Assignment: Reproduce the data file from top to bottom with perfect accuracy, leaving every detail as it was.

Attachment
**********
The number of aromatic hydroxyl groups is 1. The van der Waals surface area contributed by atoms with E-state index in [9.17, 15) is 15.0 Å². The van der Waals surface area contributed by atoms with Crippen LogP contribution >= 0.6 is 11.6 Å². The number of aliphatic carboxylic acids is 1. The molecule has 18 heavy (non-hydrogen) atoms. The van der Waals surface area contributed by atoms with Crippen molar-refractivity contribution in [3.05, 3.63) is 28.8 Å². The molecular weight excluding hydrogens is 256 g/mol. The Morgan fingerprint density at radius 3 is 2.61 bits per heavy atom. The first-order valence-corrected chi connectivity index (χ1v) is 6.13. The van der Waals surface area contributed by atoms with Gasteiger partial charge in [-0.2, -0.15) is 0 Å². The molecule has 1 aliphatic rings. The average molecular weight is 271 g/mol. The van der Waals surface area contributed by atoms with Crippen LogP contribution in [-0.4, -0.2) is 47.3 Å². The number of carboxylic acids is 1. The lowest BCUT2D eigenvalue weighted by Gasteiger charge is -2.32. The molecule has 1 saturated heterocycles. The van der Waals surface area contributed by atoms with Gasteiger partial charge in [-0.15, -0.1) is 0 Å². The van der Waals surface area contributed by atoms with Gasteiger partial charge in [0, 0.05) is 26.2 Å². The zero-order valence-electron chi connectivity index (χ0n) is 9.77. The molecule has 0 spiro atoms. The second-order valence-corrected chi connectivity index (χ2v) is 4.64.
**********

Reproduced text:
The number of aromatic hydroxyl groups is 1. The van der Waals surface area contributed by atoms with E-state index in [9.17, 15) is 15.0 Å². The van der Waals surface area contributed by atoms with Crippen LogP contribution >= 0.6 is 11.6 Å². The number of aliphatic carboxylic acids is 1. The molecule has 18 heavy (non-hydrogen) atoms. The van der Waals surface area contributed by atoms with Crippen molar-refractivity contribution in [3.05, 3.63) is 28.8 Å². The molecular weight excluding hydrogens is 256 g/mol. The Morgan fingerprint density at radius 3 is 2.61 bits per heavy atom. The first-order valence-corrected chi connectivity index (χ1v) is 6.13. The van der Waals surface area contributed by atoms with Gasteiger partial charge in [-0.2, -0.15) is 0 Å². The molecule has 1 aliphatic rings. The average molecular weight is 271 g/mol. The van der Waals surface area contributed by atoms with Crippen LogP contribution in [-0.4, -0.2) is 47.3 Å². The number of carboxylic acids is 1. The lowest BCUT2D eigenvalue weighted by Gasteiger charge is -2.32. The molecule has 1 saturated heterocycles. The van der Waals surface area contributed by atoms with Gasteiger partial charge in [-0.15, -0.1) is 0 Å². The van der Waals surface area contributed by atoms with Gasteiger partial charge in [0, 0.05) is 26.2 Å². The zero-order valence-electron chi connectivity index (χ0n) is 9.77. The molecule has 0 spiro atoms. The second-order valence-corrected chi connectivity index (χ2v) is 4.64.